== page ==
I was afraid to write this. But, on balance, I think I’m more afraid of living in a country where I’m afraid to say what I believe and why."
Sullivan spots Douglas Noble and Iain Brassington debating Assisted suicide after the UK Commission on Assisted Dying issued its report on the subject. Noble thinks he’s “pin-pointed a weakness in the case for assisted suicide:”
In political terms [assisted suicide] is a dead duck – so why the continual fascination by a minority of vocal campaigners? The answers are complex. Perhaps, though, it is ultimately because of an inability to accept that suffering is an integral part of our world, common to all who share the human condition. Dealing a fatal injection and dressing it up as dignity is not a solution to suffering and pain. High quality palliative care is part of the answer, but so too is the effect of the affection, love, and commitment (sometimes over long periods of time) that we can show to one another when the worst hand is dealt.
[T]he real oddity is the idea that “suffering is an integral part of our world, common to all who share the human condition”. For one thing, I’m not suffering now, and if I never suffer at any point in the future, that’s just fine by me. This doesn’t mean that I’m missing out from some part of “the human condition” (whatever that might be), or that I wish to be less than human. Maybe he means the potential to suffer – but, again, there’s no obvious reason why this should strike anyone as a good thing. Besides: someone who wants their life to end because they’re suffering is someone who is plainly pretty much OK with the idea of opting out of the human condition wholesale.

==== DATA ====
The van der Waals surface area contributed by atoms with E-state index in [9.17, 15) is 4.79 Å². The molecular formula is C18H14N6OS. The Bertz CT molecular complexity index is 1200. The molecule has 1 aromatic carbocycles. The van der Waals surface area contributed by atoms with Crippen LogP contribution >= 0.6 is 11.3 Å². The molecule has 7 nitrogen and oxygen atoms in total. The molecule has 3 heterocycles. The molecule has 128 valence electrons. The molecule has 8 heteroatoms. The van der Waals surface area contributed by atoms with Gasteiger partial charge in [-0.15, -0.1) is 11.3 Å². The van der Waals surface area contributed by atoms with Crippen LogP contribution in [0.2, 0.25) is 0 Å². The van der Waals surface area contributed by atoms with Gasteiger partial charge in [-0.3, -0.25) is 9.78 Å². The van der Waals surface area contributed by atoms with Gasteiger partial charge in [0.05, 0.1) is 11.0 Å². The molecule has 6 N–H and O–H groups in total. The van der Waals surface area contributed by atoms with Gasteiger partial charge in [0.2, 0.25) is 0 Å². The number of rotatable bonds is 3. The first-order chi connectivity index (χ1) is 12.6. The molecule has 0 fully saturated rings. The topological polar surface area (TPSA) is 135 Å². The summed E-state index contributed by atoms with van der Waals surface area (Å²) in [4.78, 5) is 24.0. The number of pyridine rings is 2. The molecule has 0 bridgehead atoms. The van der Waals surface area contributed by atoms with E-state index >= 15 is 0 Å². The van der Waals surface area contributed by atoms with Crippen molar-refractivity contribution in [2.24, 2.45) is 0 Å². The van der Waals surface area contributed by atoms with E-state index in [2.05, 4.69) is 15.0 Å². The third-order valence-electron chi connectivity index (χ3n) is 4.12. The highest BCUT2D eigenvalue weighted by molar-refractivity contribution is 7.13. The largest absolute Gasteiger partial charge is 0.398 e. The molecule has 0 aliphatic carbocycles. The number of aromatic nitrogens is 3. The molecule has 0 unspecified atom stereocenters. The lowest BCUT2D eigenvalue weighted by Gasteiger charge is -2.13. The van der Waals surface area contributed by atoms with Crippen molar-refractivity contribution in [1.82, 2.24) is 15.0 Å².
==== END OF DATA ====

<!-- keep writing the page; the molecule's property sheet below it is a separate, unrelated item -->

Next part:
Frankly, Noble’s entire piece is one giant glaring Is-Ought Fallacy. Brassington gets it right later in his piece:
[W]hatever one thinks of these statements about the human condition (and, to be honest, they always strike me as being a bit… well… jazz poetry), it’s plain that “suffering is part of the human condition therefore assisted dying ought to be resisted” is a painful non sequitur – yet it’s pretty much what the suggestion here boils down to.